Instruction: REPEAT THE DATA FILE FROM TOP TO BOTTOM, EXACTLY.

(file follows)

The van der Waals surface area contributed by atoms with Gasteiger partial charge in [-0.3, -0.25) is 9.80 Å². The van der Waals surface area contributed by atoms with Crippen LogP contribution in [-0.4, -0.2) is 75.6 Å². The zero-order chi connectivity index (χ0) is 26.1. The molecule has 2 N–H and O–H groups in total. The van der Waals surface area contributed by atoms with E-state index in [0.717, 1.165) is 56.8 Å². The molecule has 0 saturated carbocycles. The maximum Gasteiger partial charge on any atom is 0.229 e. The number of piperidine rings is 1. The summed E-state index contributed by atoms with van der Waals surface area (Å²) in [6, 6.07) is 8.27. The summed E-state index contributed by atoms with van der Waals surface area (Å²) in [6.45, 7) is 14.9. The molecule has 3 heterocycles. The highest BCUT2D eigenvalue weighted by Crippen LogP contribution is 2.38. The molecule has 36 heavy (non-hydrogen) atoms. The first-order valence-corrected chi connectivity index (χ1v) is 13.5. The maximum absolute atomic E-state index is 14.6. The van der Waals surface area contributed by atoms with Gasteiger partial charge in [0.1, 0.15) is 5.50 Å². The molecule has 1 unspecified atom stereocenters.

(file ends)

The van der Waals surface area contributed by atoms with Gasteiger partial charge in [-0.3, -0.25) is 9.80 Å². The van der Waals surface area contributed by atoms with Crippen LogP contribution in [-0.4, -0.2) is 75.6 Å². The zero-order chi connectivity index (χ0) is 26.1. The molecule has 2 N–H and O–H groups in total. The van der Waals surface area contributed by atoms with E-state index in [0.717, 1.165) is 56.8 Å². The molecule has 0 saturated carbocycles. The maximum Gasteiger partial charge on any atom is 0.229 e. The number of piperidine rings is 1. The summed E-state index contributed by atoms with van der Waals surface area (Å²) in [6, 6.07) is 8.27. The summed E-state index contributed by atoms with van der Waals surface area (Å²) in [6.45, 7) is 14.9. The molecule has 3 heterocycles. The highest BCUT2D eigenvalue weighted by Crippen LogP contribution is 2.38. The molecule has 36 heavy (non-hydrogen) atoms. The first-order valence-corrected chi connectivity index (χ1v) is 13.5. The maximum absolute atomic E-state index is 14.6. The van der Waals surface area contributed by atoms with Gasteiger partial charge in [0.1, 0.15) is 5.50 Å². The molecule has 1 unspecified atom stereocenters.